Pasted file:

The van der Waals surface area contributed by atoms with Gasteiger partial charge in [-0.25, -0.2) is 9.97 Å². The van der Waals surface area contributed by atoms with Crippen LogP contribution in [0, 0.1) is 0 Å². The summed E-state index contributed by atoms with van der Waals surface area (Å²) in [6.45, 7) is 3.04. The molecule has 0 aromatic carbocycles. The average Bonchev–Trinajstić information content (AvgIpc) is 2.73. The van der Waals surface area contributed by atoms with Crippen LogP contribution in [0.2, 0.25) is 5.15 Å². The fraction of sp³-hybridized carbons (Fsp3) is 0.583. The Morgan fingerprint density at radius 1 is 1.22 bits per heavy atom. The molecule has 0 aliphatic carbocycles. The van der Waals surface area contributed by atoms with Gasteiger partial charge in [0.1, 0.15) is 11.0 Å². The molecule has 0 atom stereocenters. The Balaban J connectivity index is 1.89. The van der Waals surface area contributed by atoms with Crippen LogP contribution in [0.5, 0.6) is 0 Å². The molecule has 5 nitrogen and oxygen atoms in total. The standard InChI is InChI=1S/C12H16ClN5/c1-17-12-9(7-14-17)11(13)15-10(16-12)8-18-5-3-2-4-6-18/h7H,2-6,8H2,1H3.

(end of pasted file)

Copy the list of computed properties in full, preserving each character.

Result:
The van der Waals surface area contributed by atoms with Gasteiger partial charge in [-0.25, -0.2) is 9.97 Å². The van der Waals surface area contributed by atoms with Crippen LogP contribution in [0, 0.1) is 0 Å². The summed E-state index contributed by atoms with van der Waals surface area (Å²) in [6.45, 7) is 3.04. The molecule has 0 aromatic carbocycles. The average Bonchev–Trinajstić information content (AvgIpc) is 2.73. The van der Waals surface area contributed by atoms with Crippen LogP contribution in [0.2, 0.25) is 5.15 Å². The fraction of sp³-hybridized carbons (Fsp3) is 0.583. The Morgan fingerprint density at radius 1 is 1.22 bits per heavy atom. The molecule has 0 aliphatic carbocycles. The van der Waals surface area contributed by atoms with Gasteiger partial charge in [0.1, 0.15) is 11.0 Å². The molecule has 0 atom stereocenters. The Balaban J connectivity index is 1.89. The van der Waals surface area contributed by atoms with Crippen LogP contribution in [0.5, 0.6) is 0 Å². The molecule has 5 nitrogen and oxygen atoms in total. The standard InChI is InChI=1S/C12H16ClN5/c1-17-12-9(7-14-17)11(13)15-10(16-12)8-18-5-3-2-4-6-18/h7H,2-6,8H2,1H3.